Califonia Bountiful

The Farmer and the Foodie: Get cracking! It's party season

Nov./Dec. 2010 California Country magazine

The farmer and the foodie go nuts over these holiday ingredients.

November signals the official beginning of party season. It's time to dig out those family recipes so lovingly passed down from generation to generation or seek out a new recipe to add to your collection.

Farmer: It's also the time of year when California farmers are busy gathering and processing their tree nut production. Nuts, including walnuts, almonds, pistachios and macadamias, are a major part of California agriculture. Some farmers here grow pecans and chestnuts as well.

Foodie: Macadamias are grown in California? I don't think I've ever seen a macadamia tree.

Farmer: After Hawaii, California ranks second in the country's production of macadamias. Although the nuts originated in Australia, they grow beautifully in the Southern California climate. Macadamias grow in clusters. Like other tree nuts, they have a green outer husk that splits when the nuts are mature. The husk is removed and the nuts are air dried before shelling. Because shelling macadamias is a challenge, consumers usually find them already shelled.

Foodie: Most of my party food recipes call for almonds and walnuts, although pistachios are fast becoming one of my favorite ingredients.

Farmer: Almost all U.S. pistachios are grown in California and production of pistachios in the state is about 75 years old.

California's 6,000 almond growers produce 100 percent of the commercial domestic supply and nearly 80 percent of the world's supply of almonds. There are more than 30 types of almonds, but nonpareil is the most popular for eating and baking. It's the largest almond with a flatter shape and lighter caramel color. Consumers find them in grades called fancy and extra fancy, which refers to the size and quality. Extra fancy means there are 18 to 22 almonds per ounce.

As for English walnuts, California produces nearly all of the nation's crop. Chandler variety is becoming quite popular because it is large and has a light tan color, but the Hartley variety is most widely grown. It has a nuttier flavor.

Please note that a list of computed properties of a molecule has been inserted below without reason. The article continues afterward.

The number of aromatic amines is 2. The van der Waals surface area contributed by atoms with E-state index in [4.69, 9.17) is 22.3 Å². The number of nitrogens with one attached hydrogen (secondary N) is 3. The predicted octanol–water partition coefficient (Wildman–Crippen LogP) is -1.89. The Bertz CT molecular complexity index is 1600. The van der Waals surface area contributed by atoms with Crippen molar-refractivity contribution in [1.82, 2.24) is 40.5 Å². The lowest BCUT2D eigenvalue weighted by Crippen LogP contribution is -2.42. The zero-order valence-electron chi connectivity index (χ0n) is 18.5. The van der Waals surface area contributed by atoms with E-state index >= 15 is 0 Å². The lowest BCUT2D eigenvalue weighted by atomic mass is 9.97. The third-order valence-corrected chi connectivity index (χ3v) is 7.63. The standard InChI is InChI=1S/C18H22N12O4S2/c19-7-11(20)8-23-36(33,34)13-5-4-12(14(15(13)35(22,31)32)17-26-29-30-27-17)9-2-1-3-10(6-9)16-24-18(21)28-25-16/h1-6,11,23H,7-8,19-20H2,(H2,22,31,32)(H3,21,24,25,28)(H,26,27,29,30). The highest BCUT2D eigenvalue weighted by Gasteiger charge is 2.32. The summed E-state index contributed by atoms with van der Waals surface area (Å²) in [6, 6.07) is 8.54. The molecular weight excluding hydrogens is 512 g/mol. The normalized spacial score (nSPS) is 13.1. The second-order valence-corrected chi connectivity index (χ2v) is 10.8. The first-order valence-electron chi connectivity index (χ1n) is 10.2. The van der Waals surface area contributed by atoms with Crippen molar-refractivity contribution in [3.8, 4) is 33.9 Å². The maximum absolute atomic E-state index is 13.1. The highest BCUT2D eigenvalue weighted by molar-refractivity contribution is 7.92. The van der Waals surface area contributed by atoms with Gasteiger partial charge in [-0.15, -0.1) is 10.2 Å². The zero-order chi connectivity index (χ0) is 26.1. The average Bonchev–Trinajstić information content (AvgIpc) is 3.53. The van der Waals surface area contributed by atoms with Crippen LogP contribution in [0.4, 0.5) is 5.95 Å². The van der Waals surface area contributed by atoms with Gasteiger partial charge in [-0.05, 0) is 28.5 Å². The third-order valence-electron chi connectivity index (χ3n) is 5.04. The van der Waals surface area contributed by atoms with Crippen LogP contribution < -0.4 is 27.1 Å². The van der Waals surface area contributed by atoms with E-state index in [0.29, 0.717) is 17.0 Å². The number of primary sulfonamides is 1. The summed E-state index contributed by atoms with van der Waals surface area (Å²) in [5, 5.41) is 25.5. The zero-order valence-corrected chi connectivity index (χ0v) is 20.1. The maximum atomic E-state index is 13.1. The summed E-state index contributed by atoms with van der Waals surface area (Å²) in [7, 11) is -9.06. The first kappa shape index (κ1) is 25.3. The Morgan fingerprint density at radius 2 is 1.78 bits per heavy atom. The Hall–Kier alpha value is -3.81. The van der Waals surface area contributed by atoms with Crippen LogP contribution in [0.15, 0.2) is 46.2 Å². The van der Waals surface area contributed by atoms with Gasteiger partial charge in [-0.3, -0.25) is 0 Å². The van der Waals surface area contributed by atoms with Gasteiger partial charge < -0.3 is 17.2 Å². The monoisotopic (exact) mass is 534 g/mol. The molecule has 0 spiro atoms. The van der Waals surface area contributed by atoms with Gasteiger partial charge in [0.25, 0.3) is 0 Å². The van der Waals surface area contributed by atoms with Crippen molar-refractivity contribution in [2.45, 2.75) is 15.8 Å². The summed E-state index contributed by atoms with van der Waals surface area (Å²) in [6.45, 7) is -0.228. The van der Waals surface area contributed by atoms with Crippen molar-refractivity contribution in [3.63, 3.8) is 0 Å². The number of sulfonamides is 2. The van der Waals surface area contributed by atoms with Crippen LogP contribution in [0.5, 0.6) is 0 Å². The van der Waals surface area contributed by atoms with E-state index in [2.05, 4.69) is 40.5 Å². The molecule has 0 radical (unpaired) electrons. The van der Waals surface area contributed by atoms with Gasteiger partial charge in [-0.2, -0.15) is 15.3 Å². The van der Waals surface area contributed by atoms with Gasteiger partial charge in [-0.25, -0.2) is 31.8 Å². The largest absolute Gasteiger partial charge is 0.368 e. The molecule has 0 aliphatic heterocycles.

Foodie: When buying nuts, I always look for even, unblemished, dry shells.

Farmer: Also keep in mind that pistachios should be naturally cracked. The unopened ones are immature and won't have the flavor you are looking for. Walnuts should not make a noise when you shake them. If you hear a rattle, that means the kernels are dry. Nuts are high in fat content so they can turn rancid if not stored properly. Plan to use shelled nuts within four months or freeze them for longer storage. Unshelled nuts will stay fresh about six months if stored in a dry, cool place.

Foodie: I consider nuts a guilt-free indulgence. They are high in fat, but it's monounsaturated (good) fat, which helps reduce LDL (bad) cholesterol.

Nuts are less expensive if you buy them in the shell, but buying them already shelled is certainly more convenient. When buying nuts, figure 1 pound of nuts in the shell will equal approximately 8 ounces or 1 1/2 cups shelled.

Toasting will bring out the flavor of nuts. Spread them in an ungreased, shallow baking pan and roast uncovered for about 30 minutes to an hour at 300 degrees, stirring often. They can also be toasted on the stovetop in a dry, medium-hot skillet. Just keep stirring until they turn a nice golden color.

Kiwifruit: Deceptively delicious

With its fuzzy, brown peel, kiwifruit—or kiwi—certainly doesn't look like much on the outside, but inside it's packed with WOW. Not only is this little fruit a powerhouse of nutrition, it has an amazing flavor some people describe as a combination of straw- berries and pineapple. Inside are edible, glossy seeds that give it an interesting crunch.

  • California farmers produce about 95 percent of all kiwifruit grown in the United States.
  • When buying kiwifruit, the fruit should be firm but with a slight give similar to a ripe avocado. There should be no soft or bruised spots.
  • Harvest begins in early fall, but they will stay fresh for a month or longer when stored in the refrigerator.
  • The flavor of kiwifruit is wonderful with grilled fish or chicken. You can also add slices to a beef marinade and it will help tenderize the meat.
  • To peel kiwifruit, slice off the stem end, then use a vegetable peeler to
  • remove the brown outer layer.
  • One kiwifruit provides 140 percent of the recommended daily intake of vitamin C. Two kiwifruit contain more fiber than a bowl of bran cereal.


Warm bar nuts

The aroma alone makes these nuts irresistible! Adapted from The Union Square Café Cookbook, HarperCollins Publishers.

1 1/4 lb. mixed, unsalted nuts including walnuts, pecans, almonds, pistachios and macadamias
2 tbsp. coarsely chopped fresh rosemary
2 tsp. dark brown sugar
2 tsp. kosher (coarse-grained) salt
1/2 tsp. cayenne pepper
1 tbsp. butter, melted

Preheat oven to 350 degrees. Spread nuts on a cookie sheet and toast in the oven until they turn a light golden brown, about 10 minutes. In a large bowl combine rosemary, sugar, salt, cayenne and butter. Add warm nuts to spice mixture and toss until evenly coated. Serve warm.

Note: For a party appetizer, you can keep these warm in a slow cooker for several hours (if they last that long!).

Makes 5 cups

California kiwi chicken salad

This recipe from the California Kiwifruit Commission is a tasty way to combine walnuts and kiwi. Scoop it over salad greens or use it as a sandwich filling.

1 1/2 cups cubed cooked chicken
1/4 cup chopped celery
1/4 cup coarsely chopped walnuts
3 tbsp. mayonnaise
1/4 tsp. salt
1 kiwifruit, pared and sliced

Combine chicken, celery, walnuts, mayonnaise and salt. Spoon onto 2 lettuce-lined salad plates. Garnish each serving with kiwifruit slices.

Serves 2

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